Originally Posted by Superswede View Post I didnt think to much about it, i've seen the same look on Indian ppl when you pay with 1000 rupees bills at restaurants etc.

I am sorry you lost so much money. It could have happened at any place of world. Thank GOD you are safe and sound physically, may be in some other place of world, like USA thief would have badly hurt you after seeing so much money in cash.

I do not understand what type of look you are talking about. Notes of 1000 and 500 hundred rupees are very common here. Yes people do raise eyebrows fearing large currency notes to be counterfeit notes.
#7 Sep 29th, 2009, 23:17
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  • Digital Drifter is offline
#7
dont beat yourself over it. Read the papers, lots of fellow Indians fall prey to distraction and their money bags snatched. In a place like bangalore, there are about 3 a month, where someone tells "money" person, there are some dropped notes. As the person goes around to pick the tenners, the other guy deftly picks the money bag and makes off.

Heck, the ATM refilling cash services van has been looted this year.
#8 Sep 30th, 2009, 03:40
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  • edwardseco is offline
#8
Quote:
Jesus, I feel like a complete idiot.

If it gets you to use a money belt & less cash you won't be a complete idiot for long..
#9 Sep 30th, 2009, 07:44
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  • capt_mahajan is offline
#9
Quote:
Jesus, I feel like a complete idiot
In a year or two, this will be a small thing.

I have felt a complete idiot with much bigger things, if it helps.
.
This is computer generated drivel. No signature is required.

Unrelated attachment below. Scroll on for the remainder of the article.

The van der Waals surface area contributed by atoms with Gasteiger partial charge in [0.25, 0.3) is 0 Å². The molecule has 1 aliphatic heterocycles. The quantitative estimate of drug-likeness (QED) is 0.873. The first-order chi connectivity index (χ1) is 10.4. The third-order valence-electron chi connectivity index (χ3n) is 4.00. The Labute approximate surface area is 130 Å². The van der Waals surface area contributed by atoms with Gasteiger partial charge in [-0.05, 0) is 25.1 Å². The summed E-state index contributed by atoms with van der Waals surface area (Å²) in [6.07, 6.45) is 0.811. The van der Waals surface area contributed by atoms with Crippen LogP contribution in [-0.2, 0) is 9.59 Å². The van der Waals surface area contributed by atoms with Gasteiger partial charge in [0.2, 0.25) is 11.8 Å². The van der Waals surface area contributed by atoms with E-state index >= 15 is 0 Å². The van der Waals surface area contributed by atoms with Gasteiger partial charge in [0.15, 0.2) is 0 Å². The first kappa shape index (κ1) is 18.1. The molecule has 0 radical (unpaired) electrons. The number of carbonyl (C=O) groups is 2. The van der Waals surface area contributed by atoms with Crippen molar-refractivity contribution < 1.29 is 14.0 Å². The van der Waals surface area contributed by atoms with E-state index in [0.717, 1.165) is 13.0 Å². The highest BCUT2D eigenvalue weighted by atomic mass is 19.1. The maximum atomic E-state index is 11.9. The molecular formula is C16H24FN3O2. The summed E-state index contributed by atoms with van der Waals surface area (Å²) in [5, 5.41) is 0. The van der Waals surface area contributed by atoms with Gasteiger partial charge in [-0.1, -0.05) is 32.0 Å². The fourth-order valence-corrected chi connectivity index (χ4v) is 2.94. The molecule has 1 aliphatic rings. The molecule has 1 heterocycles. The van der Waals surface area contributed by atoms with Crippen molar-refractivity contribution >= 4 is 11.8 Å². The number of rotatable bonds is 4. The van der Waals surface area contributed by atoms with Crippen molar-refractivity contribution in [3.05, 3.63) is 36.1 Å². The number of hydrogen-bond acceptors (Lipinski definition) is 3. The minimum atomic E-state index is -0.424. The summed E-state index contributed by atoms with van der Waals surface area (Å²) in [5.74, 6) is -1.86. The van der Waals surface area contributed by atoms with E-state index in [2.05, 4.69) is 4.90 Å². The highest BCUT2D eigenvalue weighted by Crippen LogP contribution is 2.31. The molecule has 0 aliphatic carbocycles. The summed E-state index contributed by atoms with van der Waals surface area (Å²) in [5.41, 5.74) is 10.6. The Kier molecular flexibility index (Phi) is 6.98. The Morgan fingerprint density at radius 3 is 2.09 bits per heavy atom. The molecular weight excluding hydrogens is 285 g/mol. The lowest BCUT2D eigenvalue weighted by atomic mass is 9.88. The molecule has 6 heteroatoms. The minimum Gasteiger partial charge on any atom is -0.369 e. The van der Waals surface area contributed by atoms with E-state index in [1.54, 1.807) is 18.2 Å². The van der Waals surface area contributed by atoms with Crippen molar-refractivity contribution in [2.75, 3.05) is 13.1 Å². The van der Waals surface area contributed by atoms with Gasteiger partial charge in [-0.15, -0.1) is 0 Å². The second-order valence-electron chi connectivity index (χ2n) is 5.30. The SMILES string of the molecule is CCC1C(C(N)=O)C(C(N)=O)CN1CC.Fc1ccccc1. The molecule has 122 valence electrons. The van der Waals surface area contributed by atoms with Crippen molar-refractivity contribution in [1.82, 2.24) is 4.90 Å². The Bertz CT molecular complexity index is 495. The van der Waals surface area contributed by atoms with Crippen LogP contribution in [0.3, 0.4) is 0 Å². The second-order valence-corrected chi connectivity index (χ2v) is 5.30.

#10 Sep 30th, 2009, 11:06
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  • Superswede is offline
#10
I talked to some local Indian ppl about it and apparently this, as mentioned by other users above, happens to both Indians and tourists. They work in gangs, with one guy taking the wallet or whatever who pass it over to a guy in the seat behind who pass it over to a guy who gets off the bus. When the victim finds out the wallet is gone its already far far away from the bus.
I dont know if this guy acted alone on the opportunity given or if he was working with others. But i do think he was up to something from the start, thinking back on it there where a few more things that should have made me suspicious. There where some hasty movements from his side when i was tucking away the big bag for example that I should have payed more attention to.
Anyway, this was a good, though expensive, reminder for me to always take the necessary precautions. Im gonna change some things around and get a concealed money belt. Yesterday, the same day as the theft occured, i had to make some night time travels and was pretty paranoid. I was also thinking about leaving the country asap. Ill make a decision to day, but Ill probably keep going for one month. It would be unfortunate to let this destroy the whole trip, although my spirit will be down for a few days i guess.
#11 Sep 30th, 2009, 11:17
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  • dillichaat is offline
#11
Quote:
Jesus, I feel like a complete idiot.